As part of NetZero Week, 3PM are publishing a series of microblogs highlighting what we are doing to help stop climate change.

Project Managers Declare

As signatories to #ConstructionDeclares, we have made a public declaration of the environmental crises and a commitment to take positive action in response to climate breakdown and biodiversity collapse. As part of this we are already challenging our project teams to reduce both operational & embodied carbon on our schemes.  We are sharing our experiences and actively engaging in the debate.  Recent schemes have been praised for their potential to set the trend. We must all make a stand to ensure we make better places for everyone.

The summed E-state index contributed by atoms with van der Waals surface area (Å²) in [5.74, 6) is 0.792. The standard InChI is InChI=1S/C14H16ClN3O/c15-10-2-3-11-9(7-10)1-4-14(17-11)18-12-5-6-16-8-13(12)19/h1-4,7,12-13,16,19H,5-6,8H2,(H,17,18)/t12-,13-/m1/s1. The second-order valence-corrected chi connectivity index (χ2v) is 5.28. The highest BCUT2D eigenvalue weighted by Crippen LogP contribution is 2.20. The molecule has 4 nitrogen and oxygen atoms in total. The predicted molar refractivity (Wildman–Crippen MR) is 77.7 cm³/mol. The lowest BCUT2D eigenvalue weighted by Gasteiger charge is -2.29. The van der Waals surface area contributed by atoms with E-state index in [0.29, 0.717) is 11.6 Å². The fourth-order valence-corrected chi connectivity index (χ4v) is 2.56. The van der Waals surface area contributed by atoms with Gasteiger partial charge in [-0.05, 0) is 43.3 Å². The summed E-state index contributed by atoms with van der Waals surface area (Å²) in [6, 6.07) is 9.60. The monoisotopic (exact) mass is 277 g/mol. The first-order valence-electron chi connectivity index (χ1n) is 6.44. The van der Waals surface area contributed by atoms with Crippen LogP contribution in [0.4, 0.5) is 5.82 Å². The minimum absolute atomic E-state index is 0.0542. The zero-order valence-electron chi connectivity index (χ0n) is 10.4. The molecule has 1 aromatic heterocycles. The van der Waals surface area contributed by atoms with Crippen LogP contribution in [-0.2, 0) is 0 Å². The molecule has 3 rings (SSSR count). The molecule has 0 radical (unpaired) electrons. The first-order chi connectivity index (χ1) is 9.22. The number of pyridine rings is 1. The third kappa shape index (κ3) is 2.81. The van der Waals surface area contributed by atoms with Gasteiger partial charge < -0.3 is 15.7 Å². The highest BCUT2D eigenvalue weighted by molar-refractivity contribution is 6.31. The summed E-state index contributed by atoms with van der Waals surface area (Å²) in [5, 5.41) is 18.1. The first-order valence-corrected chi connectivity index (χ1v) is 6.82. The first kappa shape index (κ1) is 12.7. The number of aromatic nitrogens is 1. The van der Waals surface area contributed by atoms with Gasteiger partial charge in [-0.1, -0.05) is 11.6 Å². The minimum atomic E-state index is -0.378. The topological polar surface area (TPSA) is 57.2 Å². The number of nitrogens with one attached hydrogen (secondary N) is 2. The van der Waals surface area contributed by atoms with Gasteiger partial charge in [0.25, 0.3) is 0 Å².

19 Jul 2021

NetZero Week: UEA The Enterprise Centre

north wing from courtyard

NetZero Week: UEA The Enterprise Centre

by Patrick Watson

As part of NetZero Week, 3PM are publishing a series of microblogs highlighting what we are doing to help stop climate change.

University of East Anglia – The Enterprise Centre

Delivered by the 3PM team, with over 35 awards including BCO “Best of the best” demonstrating a track record in both innovation & sustainable delivery. The building has completed an intensive 4-year post PC monitoring, consistently achieving DEC A rating and a significant drop in maintenance visits, demonstrably best in class, low carbon delivery in action.

Read more in our project case study.

16 Feb 2021

The Twickenham Story

The Twickenham Story

by 3PM

When 3PM started, one of our first projects was to manage a programme of works for the Rugby Football Union. We had the fantastic opportunity to work with a great team of stadium designers like KSS architects to get Twickenham Stadium ready for the Rugby World Cup in 2015.